Tough, challengingproblems centering on a variety of issues (e.g., parentalinvolvement, special school populations, staff development,site-based decision making) faced by school principals in theirday-to-day professional lives &emdash; along with the prospect ofreflectively examining these problems using the case simulationapproach &emdash; provided the motivation for participating schoolprincipals and other team members during ACS case simulationdevelopment efforts.
Following are briefdescriptions of five prototype case simulations comprising an initialCollaborative Leadership Case Set developed by ACS project teamsduring 1996:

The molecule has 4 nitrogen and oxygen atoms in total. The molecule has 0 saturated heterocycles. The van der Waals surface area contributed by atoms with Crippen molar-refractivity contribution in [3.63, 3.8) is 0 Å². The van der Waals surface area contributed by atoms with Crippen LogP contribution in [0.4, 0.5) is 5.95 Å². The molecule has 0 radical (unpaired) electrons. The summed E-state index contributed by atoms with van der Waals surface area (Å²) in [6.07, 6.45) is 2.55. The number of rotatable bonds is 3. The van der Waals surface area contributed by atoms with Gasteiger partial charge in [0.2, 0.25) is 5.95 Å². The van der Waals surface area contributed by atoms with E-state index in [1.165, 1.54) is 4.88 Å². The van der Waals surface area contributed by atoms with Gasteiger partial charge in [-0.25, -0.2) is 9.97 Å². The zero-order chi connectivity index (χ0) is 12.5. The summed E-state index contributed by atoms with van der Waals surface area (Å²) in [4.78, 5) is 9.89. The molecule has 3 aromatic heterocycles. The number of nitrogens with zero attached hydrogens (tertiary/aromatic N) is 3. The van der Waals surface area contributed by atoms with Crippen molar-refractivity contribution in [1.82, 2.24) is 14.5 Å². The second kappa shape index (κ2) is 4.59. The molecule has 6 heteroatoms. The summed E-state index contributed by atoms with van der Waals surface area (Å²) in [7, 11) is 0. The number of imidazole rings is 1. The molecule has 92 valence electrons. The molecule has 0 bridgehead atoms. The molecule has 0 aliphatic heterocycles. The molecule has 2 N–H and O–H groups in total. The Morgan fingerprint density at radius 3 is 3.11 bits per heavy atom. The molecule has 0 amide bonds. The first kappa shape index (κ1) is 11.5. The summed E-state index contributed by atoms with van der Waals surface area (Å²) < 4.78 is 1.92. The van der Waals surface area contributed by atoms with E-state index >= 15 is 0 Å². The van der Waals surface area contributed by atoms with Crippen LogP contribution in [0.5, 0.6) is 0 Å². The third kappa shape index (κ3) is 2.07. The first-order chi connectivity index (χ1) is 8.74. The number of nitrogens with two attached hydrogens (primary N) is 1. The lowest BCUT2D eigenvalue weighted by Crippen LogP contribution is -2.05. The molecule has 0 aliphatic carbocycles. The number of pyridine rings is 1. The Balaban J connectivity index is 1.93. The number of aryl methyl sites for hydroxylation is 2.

Collaborative Leadership.This case addresses challenges involved in developing genuinecollaborative leadership in schools and the difficulties schoolleaders often face in attempting to build shared leadership visionamong school community stakeholders. A Title One school improvementinitiative involving the integration of technology into thecurriculum provides the frame for a goal consensus and collaborativeleadership dilemma confronting the principal and other school leadersin this case.
Resistance to Change. Thiscase portrays some of the complex challenges often encountered byschool leaders involving performance assessment and development ofschool personnel. Issues contributing to difficulties in theappraisal process, including conflicting teacher beliefs abouteffective teaching practices, team collaboration and curriculumplanning, are explored in this case.